2008 Aprilia SXV 5.5 Review
Practicality be damned
The Aprilia SXV 5.5 is uncomfortable, impractical and could be the silliest way to spend nearly $10K. And we love it!
If you’re considering an SXV, you won’t be much concerned with practicality. Nor should you. This is one of the most grin-inducing scoots available at any price, giving it a stratospheric score in the desirability index.
Those who have been following the emerging supermoto class are already familiar with the category’s roots - basically fitting street-biased tires and larger brakes to a dirtbike and cutting down the springs to reduce chassis pitch. Big fun, especially for those who cut their motorcycle teeth riding off-road bikes.
Get the Flash Player to see this player.
But there are very few production supermoto machines available from the OEMs. Plus, the vibrations of those single-cylinder models can turn a freeway stint into an exercise in endurance.
Enter the V-Twin Aprilia SXV models, available in 450cc and 550cc versions and now street-legal in all 50 states. Naturally, we opted for the bigger, more powerful SXV 5.5, which induced huge, s*!t-eating grins from the very first mile.
'...it feels odd to be pointing such a machine into the mean streets - the presence of a license plate and turn signals are the only obvious nods to being street-legal...'
Anyone who has experience with dirtbikes will find the SXV’s cockpit familiar. A rider is greeted by a tall, narrow saddle, a tapered-aluminum handlebar and an ultra-thin midsection. Combined, it feels odd to be pointing such a machine into the mean streets - the presence of a license plate and turn signals are the only obvious nods to being street-legal.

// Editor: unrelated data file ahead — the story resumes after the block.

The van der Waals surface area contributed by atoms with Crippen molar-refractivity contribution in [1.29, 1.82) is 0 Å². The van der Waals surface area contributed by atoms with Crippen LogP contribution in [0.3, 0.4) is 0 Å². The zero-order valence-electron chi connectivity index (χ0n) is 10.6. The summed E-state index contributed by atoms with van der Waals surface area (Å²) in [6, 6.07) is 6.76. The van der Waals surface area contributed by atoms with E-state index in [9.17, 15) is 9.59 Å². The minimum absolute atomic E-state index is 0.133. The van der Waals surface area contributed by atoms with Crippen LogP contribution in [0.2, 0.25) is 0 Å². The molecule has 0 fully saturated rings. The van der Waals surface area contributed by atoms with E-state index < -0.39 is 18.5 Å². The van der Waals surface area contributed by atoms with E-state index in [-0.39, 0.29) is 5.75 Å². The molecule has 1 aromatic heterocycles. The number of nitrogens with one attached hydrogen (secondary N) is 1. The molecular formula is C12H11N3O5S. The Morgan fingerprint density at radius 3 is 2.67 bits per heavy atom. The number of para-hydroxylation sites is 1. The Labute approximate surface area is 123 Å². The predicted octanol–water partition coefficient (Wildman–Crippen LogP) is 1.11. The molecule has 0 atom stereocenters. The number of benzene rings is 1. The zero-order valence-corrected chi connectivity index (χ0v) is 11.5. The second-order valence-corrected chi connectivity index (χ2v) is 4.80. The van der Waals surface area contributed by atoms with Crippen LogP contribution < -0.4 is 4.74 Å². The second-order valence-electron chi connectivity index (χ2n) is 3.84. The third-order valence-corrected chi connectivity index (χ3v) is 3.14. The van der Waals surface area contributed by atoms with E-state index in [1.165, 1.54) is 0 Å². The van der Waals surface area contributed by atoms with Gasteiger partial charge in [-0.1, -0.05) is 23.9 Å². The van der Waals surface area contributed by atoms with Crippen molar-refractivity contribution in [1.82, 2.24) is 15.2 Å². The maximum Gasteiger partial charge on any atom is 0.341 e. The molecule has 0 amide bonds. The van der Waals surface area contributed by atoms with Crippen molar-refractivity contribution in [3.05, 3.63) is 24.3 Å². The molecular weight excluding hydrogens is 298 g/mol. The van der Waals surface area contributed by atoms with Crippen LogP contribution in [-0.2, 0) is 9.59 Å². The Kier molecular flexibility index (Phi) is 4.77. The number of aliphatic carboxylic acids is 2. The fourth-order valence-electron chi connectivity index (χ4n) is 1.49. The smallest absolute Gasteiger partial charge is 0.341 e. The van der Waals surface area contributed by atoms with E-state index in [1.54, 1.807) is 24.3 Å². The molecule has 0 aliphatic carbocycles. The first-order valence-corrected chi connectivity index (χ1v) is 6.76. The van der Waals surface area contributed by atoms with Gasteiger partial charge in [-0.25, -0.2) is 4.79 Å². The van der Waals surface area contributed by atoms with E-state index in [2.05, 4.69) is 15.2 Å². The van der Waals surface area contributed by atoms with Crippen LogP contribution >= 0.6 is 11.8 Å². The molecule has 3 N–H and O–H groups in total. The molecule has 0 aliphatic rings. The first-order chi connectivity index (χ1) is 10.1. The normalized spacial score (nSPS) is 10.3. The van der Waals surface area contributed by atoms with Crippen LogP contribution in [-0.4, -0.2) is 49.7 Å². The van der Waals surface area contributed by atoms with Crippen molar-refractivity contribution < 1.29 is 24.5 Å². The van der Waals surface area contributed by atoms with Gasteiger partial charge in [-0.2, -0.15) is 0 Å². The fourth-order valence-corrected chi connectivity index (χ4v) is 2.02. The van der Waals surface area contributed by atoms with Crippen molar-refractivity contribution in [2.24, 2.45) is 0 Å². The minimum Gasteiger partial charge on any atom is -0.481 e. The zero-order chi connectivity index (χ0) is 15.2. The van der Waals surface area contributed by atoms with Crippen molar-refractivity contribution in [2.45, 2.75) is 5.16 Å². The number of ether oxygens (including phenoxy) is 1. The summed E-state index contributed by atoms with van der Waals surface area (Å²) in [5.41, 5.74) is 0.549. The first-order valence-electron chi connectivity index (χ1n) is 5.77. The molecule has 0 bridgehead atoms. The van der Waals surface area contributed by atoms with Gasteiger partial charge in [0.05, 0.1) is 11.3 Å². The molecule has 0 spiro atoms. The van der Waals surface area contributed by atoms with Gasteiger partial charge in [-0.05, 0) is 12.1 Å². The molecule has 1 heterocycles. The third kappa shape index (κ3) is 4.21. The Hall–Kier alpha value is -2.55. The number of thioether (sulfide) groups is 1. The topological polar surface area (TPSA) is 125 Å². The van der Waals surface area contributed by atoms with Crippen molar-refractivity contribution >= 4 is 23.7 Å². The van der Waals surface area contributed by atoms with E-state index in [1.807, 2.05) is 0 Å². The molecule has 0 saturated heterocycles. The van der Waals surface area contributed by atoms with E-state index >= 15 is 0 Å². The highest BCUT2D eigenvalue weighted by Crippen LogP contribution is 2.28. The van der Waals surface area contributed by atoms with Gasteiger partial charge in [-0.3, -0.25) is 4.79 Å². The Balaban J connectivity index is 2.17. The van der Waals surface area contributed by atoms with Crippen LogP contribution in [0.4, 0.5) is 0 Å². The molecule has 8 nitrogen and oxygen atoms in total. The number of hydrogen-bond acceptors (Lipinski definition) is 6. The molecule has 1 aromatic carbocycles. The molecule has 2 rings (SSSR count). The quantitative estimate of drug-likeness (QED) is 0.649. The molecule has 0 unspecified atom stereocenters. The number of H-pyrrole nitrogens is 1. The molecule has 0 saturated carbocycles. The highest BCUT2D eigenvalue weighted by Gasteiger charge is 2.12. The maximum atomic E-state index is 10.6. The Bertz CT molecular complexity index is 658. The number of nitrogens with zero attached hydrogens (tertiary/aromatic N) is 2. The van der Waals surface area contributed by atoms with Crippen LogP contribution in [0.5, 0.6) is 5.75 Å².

The first hint of a nasty attitude is experienced at start-up. Instead of the idle being controlled electronically, the SXV offers a choke/enrichener lever - quite an anachronism in this fuel-injected age. With it engaged, engine revs soared to a lofty 5,200 rpm on the tach of our test unit (although Aprilia says it should be closer to 3,500 with the latest ECU mapping). Once warmed, it still has a high 2,300 rpm idle. The SXV is barely housetrained compared to a typical Honahakazuki.
The tiny V-Twin engine breathes through four titanium valves per cylinder that are fed by a pair of 40mm throttle bodies. Power rises in a linear yet entertaining fashion until 9,000 rpm when it flattens out around the 60 hp mark but keeps pulling until its 11,500 rpm rev limit, as recorded on Mickey Cohen Motorsports' dyno. The dry-sump motor was good for nearly 62 hp and 35 ft-lbs of torque at their peaks. It exhibits a very light flywheel effect, revving up extremely snappy.
Zesty engine response and short gearing results in first-gear wheelies with just a whiff of throttle. There’s only about 300 lbs to tow around, thanks to expensive weight-reduction components such as magnesium engine cases and titanium valve cover fasteners. Short-throw gearshifts happen quickly, as a rider can be in fourth gear just seconds after launching. Gearing inside the five-speed tranny (a sixth would be nice) is so short that second-gear starts are easily accomplished and generally preferable. Clutch pull is one-finger light.
I'd suggest fitting different sprockets to produce a taller final-drive ratio. This would make the lower gears more usable on the street, plus it would calm down the bike’s demeanor at highway speeds. The chassis feels comfortable at 80 mph, but the vibration through the handlebar at 7,700 rpm is excessive and tiring. Not that the bike’s narrow seat will allow long stints, anyway. Aprilia says its 77-degree V-Twin vibrates less than any Single, but it has no balance shaft and isn’t smooth at high revs. BTW, the bike’s numeric tach is impossible to read while riding and slow to respond. A tiny LCD bar graph across the top of the gauges also serves as a tach, but it’s too small to be readily seen.